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Office of Laboratory Animal Welfare
Protocol Review
Jerald Silverman, DVM, Column Coordinator

Lab Animal 25(5), 1996

Majority Rules?

Once again, the Great Eastern University IACUC found itself facing a dilemma with no resolution in sight. A drug trial protocol in sheep spurred a debate. The protocol’s purpose was to determine if a new antihelminth was effective in eradicating certain intestinal parasites that are poorly controlled by current means. The details of the proposed study led to significant disagreements among the committee members, not the least of which was whether the IACUC should even review this protocol. Finally, after a committee member seconded a motion, a vote was taken. Six members voted for approval of the study, three members voted against approval, and six members abstained from voting. The chair stated that the committee approved the protocol.

John Stanza, one of the negative voters, objected to the approval. He noted that of the IACUC’s 20 voting members, only 15 had attended that day. Therefore, he said, as required by both Public Health Service (PHS) policy and Animal Welfare Act (AWA) regulations, a vote for approval, a majority of the quorum present, required at least eight favorable votes. Because only six members voted favorably, he argued that the vote was against approval, not for approval. The chair politely corrected him, noting that abstentions are not counted. He said that without the abstentions, there were nine votes, six in favor, and three opposed. Therefore, the chair said, the vote was for approval, and the motion to approve was passed.
Stanza took a minute to think about the situation. He then said to the chairman, “You cannot have only nine members voting, since nine members do not constitute a quorum of the full committee.” The full IACUC had 20 members and that required 11 voting members to make a quorum. “I’m sorry,” said Stanza, “but no matter how you look at it, this protocol is either disapproved or we have to postpone action until we can get a quorum.”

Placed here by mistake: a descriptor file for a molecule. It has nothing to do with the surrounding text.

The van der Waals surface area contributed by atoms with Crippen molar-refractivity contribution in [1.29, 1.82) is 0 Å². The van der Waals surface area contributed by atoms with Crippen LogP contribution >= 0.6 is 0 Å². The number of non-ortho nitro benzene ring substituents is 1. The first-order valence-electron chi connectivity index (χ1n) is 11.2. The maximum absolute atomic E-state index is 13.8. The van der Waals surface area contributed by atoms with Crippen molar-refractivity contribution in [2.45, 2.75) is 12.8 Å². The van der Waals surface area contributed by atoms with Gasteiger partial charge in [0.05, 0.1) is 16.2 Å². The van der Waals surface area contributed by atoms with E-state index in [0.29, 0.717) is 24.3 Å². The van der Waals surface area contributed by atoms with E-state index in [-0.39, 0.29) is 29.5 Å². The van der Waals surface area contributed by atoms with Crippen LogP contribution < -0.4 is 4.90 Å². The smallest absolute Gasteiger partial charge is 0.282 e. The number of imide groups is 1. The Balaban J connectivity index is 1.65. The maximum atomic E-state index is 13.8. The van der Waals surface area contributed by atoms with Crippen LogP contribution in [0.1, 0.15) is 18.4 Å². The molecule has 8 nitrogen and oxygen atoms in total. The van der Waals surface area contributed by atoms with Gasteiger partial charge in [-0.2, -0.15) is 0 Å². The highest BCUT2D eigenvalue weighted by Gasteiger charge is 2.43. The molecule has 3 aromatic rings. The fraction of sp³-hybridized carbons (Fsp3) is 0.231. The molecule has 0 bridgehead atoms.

In terms of the actual vote, was this protocol approved, disapproved, or in need of postponement? If you chaired this IACUC, what actions would you take to resolve the problems surrounding this protocol in a timely manner?
What’s a Quorum?
—Ronald M. McLaughlin, DVM
The algorithm surrounding this protocol is, “Should the IACUC review the protocol?” If so, “What constitutes a quorum of the IACUC?” Given a quorum, “What number of yes votes is required to approve the protocol?” And finally, “Is the protocol, as described, actually approved?”
Should the IACUC review the protocol? If the study is agricultural (which it seems to be), the AWA regulations exclude it from mandatory consideration. If it is biomedical, the same regulations require its review. Under the PHS policy, a review is mandatory only if the PHS funds the work. However, if an institution, via its Assurance statement to the PHS, states that it will include activities funded by sources other than PHS, it is obligated to comply with that Assurance until it is changed. An institution could, on the other hand, exclude non-PHS-funded or agricultural animal activities from its Assurance statement, yet still require the IACUC to review protocols using those animals. Whether the IACUC is actually required to review the protocol in question depends on all of the above, and the IACUC chair must be aware of these issues. In the final analysis, there is virtually no risk in reviewing a protocol for which review is not mandatory, but there is significant risk in not reviewing one for which review is necessary.